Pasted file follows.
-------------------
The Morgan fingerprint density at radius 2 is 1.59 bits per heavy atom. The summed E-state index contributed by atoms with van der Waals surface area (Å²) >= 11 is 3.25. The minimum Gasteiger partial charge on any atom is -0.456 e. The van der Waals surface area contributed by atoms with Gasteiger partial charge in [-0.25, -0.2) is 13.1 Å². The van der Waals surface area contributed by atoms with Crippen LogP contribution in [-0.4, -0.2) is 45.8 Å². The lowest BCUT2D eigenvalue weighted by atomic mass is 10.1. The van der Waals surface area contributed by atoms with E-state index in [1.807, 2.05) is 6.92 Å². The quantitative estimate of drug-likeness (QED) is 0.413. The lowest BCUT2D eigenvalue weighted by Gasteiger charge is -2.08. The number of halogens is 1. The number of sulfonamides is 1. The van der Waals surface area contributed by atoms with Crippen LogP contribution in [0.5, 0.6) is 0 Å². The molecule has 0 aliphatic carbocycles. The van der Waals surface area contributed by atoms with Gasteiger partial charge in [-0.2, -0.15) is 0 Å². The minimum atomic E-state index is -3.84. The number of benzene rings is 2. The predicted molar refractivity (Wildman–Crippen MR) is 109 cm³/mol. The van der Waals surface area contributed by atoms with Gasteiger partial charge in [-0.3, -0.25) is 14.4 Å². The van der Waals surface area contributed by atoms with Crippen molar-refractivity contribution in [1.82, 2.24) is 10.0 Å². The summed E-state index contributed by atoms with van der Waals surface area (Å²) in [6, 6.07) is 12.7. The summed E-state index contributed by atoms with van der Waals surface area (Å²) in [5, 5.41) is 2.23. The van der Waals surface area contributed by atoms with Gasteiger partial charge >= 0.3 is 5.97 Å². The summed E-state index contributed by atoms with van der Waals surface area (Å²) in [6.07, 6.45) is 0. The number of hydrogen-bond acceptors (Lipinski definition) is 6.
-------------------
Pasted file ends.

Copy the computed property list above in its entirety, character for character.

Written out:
The Morgan fingerprint density at radius 2 is 1.59 bits per heavy atom. The summed E-state index contributed by atoms with van der Waals surface area (Å²) >= 11 is 3.25. The minimum Gasteiger partial charge on any atom is -0.456 e. The van der Waals surface area contributed by atoms with Gasteiger partial charge in [-0.25, -0.2) is 13.1 Å². The van der Waals surface area contributed by atoms with Crippen LogP contribution in [-0.4, -0.2) is 45.8 Å². The lowest BCUT2D eigenvalue weighted by atomic mass is 10.1. The van der Waals surface area contributed by atoms with E-state index in [1.807, 2.05) is 6.92 Å². The quantitative estimate of drug-likeness (QED) is 0.413. The lowest BCUT2D eigenvalue weighted by Gasteiger charge is -2.08. The number of halogens is 1. The number of sulfonamides is 1. The van der Waals surface area contributed by atoms with Crippen LogP contribution in [0.5, 0.6) is 0 Å². The molecule has 0 aliphatic carbocycles. The van der Waals surface area contributed by atoms with Gasteiger partial charge in [-0.2, -0.15) is 0 Å². The minimum atomic E-state index is -3.84. The number of benzene rings is 2. The predicted molar refractivity (Wildman–Crippen MR) is 109 cm³/mol. The van der Waals surface area contributed by atoms with Gasteiger partial charge in [-0.3, -0.25) is 14.4 Å². The van der Waals surface area contributed by atoms with Crippen molar-refractivity contribution in [1.82, 2.24) is 10.0 Å². The summed E-state index contributed by atoms with van der Waals surface area (Å²) in [6, 6.07) is 12.7. The summed E-state index contributed by atoms with van der Waals surface area (Å²) in [5, 5.41) is 2.23. The van der Waals surface area contributed by atoms with Gasteiger partial charge >= 0.3 is 5.97 Å². The summed E-state index contributed by atoms with van der Waals surface area (Å²) in [6.07, 6.45) is 0. The number of hydrogen-bond acceptors (Lipinski definition) is 6.